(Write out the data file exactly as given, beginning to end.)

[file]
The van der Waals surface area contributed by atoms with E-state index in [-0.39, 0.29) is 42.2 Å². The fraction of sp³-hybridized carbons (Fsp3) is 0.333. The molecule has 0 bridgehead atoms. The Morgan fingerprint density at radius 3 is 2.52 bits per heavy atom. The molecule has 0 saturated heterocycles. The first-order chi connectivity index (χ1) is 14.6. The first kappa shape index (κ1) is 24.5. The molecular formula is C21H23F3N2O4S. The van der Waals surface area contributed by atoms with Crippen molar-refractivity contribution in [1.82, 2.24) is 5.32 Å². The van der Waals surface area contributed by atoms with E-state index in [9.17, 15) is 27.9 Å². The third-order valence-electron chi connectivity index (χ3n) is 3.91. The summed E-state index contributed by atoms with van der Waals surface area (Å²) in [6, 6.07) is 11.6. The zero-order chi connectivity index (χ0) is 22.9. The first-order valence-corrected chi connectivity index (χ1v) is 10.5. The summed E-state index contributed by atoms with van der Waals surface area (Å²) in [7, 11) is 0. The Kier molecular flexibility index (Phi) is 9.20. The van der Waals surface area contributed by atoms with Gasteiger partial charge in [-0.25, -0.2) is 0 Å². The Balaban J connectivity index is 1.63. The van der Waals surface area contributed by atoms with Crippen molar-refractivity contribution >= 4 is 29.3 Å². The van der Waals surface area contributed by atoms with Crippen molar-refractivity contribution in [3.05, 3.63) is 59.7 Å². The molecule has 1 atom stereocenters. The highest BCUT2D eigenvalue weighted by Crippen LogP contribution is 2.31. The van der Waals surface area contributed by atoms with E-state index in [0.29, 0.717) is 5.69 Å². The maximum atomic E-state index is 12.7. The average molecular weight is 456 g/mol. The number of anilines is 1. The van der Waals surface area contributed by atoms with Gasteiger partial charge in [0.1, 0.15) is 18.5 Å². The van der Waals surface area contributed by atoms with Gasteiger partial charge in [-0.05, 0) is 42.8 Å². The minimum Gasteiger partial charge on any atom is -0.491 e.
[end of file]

The van der Waals surface area contributed by atoms with E-state index in [-0.39, 0.29) is 42.2 Å². The fraction of sp³-hybridized carbons (Fsp3) is 0.333. The molecule has 0 bridgehead atoms. The Morgan fingerprint density at radius 3 is 2.52 bits per heavy atom. The molecule has 0 saturated heterocycles. The first-order chi connectivity index (χ1) is 14.6. The first kappa shape index (κ1) is 24.5. The molecular formula is C21H23F3N2O4S. The van der Waals surface area contributed by atoms with Crippen molar-refractivity contribution in [1.82, 2.24) is 5.32 Å². The van der Waals surface area contributed by atoms with E-state index in [9.17, 15) is 27.9 Å². The third-order valence-electron chi connectivity index (χ3n) is 3.91. The summed E-state index contributed by atoms with van der Waals surface area (Å²) in [6, 6.07) is 11.6. The zero-order chi connectivity index (χ0) is 22.9. The first-order valence-corrected chi connectivity index (χ1v) is 10.5. The summed E-state index contributed by atoms with van der Waals surface area (Å²) in [7, 11) is 0. The Kier molecular flexibility index (Phi) is 9.20. The van der Waals surface area contributed by atoms with Gasteiger partial charge in [-0.25, -0.2) is 0 Å². The Balaban J connectivity index is 1.63. The van der Waals surface area contributed by atoms with Crippen molar-refractivity contribution >= 4 is 29.3 Å². The van der Waals surface area contributed by atoms with Crippen molar-refractivity contribution in [3.05, 3.63) is 59.7 Å². The molecule has 1 atom stereocenters. The highest BCUT2D eigenvalue weighted by Crippen LogP contribution is 2.31. The van der Waals surface area contributed by atoms with E-state index in [0.29, 0.717) is 5.69 Å². The maximum atomic E-state index is 12.7. The average molecular weight is 456 g/mol. The number of anilines is 1. The van der Waals surface area contributed by atoms with Gasteiger partial charge in [0.1, 0.15) is 18.5 Å². The van der Waals surface area contributed by atoms with Gasteiger partial charge in [-0.05, 0) is 42.8 Å². The minimum Gasteiger partial charge on any atom is -0.491 e.